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finally to fall fhort of it. He fometimes glorifies his pow. er and mercy at once, by converting his moft inveterate enemies, and making them the moft zealous, active and fuccefsful advocates for his caufe. Such an inftance was the apoftle Paul, who from a perfecutor became a preacher. Sometimes converfion is fpeedily and fuddenly brought about, and the times and circumftances of the change mav be eafily afcertained. This was the cafe with the jailor recorded in the hiftory of the Acts of the Apoftles. The fame may be faid of the apoftle Paul; and there have been particular examples of it in every age. Sometimes, on the other hand, the reception of the truth, and renovation of the heart, goes on by flow and infenlible degrees; nor is it eafy to fay by what means the change was begun, or at what time it was compleated. This was perhaps the cafe with moft, if not all, the difciples of our Lord, during his perfonal miniftry.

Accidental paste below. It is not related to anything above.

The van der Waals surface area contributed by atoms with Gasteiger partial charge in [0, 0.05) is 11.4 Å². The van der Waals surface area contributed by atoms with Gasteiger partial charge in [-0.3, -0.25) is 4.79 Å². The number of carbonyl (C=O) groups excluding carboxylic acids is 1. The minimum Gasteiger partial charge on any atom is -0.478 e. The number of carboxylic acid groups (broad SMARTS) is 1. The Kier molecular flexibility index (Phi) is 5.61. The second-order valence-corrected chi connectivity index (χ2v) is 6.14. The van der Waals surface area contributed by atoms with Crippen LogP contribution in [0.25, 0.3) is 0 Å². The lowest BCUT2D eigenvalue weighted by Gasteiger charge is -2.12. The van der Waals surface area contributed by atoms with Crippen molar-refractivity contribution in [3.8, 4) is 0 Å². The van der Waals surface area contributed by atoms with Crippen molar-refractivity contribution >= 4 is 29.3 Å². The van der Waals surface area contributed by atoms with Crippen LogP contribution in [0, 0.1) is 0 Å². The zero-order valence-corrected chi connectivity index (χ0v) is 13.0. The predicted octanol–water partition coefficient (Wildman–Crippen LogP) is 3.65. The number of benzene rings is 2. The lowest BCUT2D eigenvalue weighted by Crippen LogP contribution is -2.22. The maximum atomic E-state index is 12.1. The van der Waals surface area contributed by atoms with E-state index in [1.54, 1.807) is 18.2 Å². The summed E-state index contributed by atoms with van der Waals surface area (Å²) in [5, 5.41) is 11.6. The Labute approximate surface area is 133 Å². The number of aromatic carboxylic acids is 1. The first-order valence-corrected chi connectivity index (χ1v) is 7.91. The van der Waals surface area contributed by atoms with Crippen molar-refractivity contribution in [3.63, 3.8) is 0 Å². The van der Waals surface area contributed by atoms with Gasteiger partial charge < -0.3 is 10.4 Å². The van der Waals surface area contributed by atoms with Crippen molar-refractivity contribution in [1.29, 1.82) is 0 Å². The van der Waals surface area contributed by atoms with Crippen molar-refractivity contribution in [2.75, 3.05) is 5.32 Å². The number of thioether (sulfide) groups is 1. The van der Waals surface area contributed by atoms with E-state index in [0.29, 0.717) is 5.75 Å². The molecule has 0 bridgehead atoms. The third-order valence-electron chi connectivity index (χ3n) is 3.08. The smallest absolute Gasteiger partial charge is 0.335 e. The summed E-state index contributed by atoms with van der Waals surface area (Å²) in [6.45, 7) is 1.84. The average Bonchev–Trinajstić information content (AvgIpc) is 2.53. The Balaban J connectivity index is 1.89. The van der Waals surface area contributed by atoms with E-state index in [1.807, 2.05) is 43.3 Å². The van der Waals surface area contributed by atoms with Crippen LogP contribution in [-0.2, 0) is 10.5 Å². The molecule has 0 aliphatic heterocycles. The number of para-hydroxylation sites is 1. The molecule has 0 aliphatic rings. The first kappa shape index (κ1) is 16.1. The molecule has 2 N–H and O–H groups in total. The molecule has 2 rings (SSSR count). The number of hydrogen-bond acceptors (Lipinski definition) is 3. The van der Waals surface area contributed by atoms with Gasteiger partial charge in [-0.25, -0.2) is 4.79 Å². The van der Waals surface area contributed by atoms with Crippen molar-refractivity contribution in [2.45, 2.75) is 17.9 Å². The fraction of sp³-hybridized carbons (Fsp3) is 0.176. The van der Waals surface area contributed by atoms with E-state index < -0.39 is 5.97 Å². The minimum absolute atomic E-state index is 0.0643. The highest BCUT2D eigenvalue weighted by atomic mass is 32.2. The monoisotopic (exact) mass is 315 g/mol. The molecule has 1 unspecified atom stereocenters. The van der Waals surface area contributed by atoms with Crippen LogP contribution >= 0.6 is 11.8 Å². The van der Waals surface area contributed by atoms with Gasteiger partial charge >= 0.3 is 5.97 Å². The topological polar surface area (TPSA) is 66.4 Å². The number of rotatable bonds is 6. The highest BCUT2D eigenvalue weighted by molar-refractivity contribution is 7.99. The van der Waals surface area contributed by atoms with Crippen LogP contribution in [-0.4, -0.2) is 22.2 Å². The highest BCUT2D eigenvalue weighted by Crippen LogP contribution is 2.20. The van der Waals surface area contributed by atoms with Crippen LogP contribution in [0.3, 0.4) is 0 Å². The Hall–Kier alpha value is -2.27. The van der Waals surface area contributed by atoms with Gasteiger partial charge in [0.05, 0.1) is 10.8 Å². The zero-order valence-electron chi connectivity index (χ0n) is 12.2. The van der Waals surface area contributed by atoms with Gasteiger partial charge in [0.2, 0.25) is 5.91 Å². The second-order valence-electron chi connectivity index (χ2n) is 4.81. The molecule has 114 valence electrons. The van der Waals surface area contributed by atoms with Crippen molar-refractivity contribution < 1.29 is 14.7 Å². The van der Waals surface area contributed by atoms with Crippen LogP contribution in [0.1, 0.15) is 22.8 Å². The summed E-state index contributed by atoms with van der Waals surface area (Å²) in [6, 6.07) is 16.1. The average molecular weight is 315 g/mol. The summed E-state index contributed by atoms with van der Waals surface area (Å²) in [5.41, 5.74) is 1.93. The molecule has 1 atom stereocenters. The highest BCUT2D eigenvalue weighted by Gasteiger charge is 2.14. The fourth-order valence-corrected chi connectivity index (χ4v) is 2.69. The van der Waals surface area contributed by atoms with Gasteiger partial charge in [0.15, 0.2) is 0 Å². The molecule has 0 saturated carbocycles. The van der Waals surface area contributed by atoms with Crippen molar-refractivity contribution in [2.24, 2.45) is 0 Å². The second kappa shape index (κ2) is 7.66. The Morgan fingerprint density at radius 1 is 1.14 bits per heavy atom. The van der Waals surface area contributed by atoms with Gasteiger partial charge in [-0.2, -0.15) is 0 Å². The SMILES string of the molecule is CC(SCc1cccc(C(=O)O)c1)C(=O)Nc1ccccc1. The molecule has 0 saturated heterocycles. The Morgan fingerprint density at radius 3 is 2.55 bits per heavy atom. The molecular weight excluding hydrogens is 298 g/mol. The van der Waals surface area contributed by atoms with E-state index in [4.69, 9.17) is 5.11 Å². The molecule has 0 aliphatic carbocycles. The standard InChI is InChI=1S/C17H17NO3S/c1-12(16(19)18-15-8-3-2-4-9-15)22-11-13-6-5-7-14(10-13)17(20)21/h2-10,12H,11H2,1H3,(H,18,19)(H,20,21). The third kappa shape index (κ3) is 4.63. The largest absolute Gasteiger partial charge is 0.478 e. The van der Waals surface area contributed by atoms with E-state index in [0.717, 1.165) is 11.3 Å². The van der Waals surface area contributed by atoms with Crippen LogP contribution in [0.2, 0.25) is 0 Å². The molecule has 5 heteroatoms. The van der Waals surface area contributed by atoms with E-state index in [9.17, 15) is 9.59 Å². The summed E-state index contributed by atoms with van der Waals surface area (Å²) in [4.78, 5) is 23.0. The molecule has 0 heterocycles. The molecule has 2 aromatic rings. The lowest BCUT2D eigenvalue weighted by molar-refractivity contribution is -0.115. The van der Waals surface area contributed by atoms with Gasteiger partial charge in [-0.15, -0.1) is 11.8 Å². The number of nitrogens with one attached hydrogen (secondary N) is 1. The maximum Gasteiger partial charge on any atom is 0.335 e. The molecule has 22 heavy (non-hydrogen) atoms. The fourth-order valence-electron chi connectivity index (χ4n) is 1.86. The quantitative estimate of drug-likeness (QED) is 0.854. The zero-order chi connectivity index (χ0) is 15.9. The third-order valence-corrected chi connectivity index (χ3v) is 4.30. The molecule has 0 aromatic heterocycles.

Sometimes the change is very fignal and fenfible, the growth and improvement of the fpiritual life fpeedy and remarkable, the greateft finners becoming the moft eminent faints; like the woman mentioned in the gofpel,to whom many fins were forgiven, and who loved her Redeemer much. Sometimes, on the other hand, the change is very doubtful, and the progrefs of the believer hardly difcernible. Some of this fort are reproved by the apoftle Paul in the following words, which are but too applicable to many profeffing Chriftians of the prefent age: "For "when for the time ye ought to be teachers, ye have need "that one teach you again, which be the firft principles *' of the oracles of God, and are become fuch as have need "of milk, and not of ftrong meat,"*—Sometimes the convert hath much peace and fenfible comfort, rejoicing with joy unfpeakable and full of glory; and fometimes, on the other hand, he is diftreffed with doubts and fears, and made to walk in darknefs. Once more, fome finners are brought in by deep and long humiliation, and are almoft diftracted with legal terrors, while others are powerfully, though fweetly, conftrained by the cords of divine love. All thefe " worketh the felf fame fpirit, who divi* Heb. v. 12.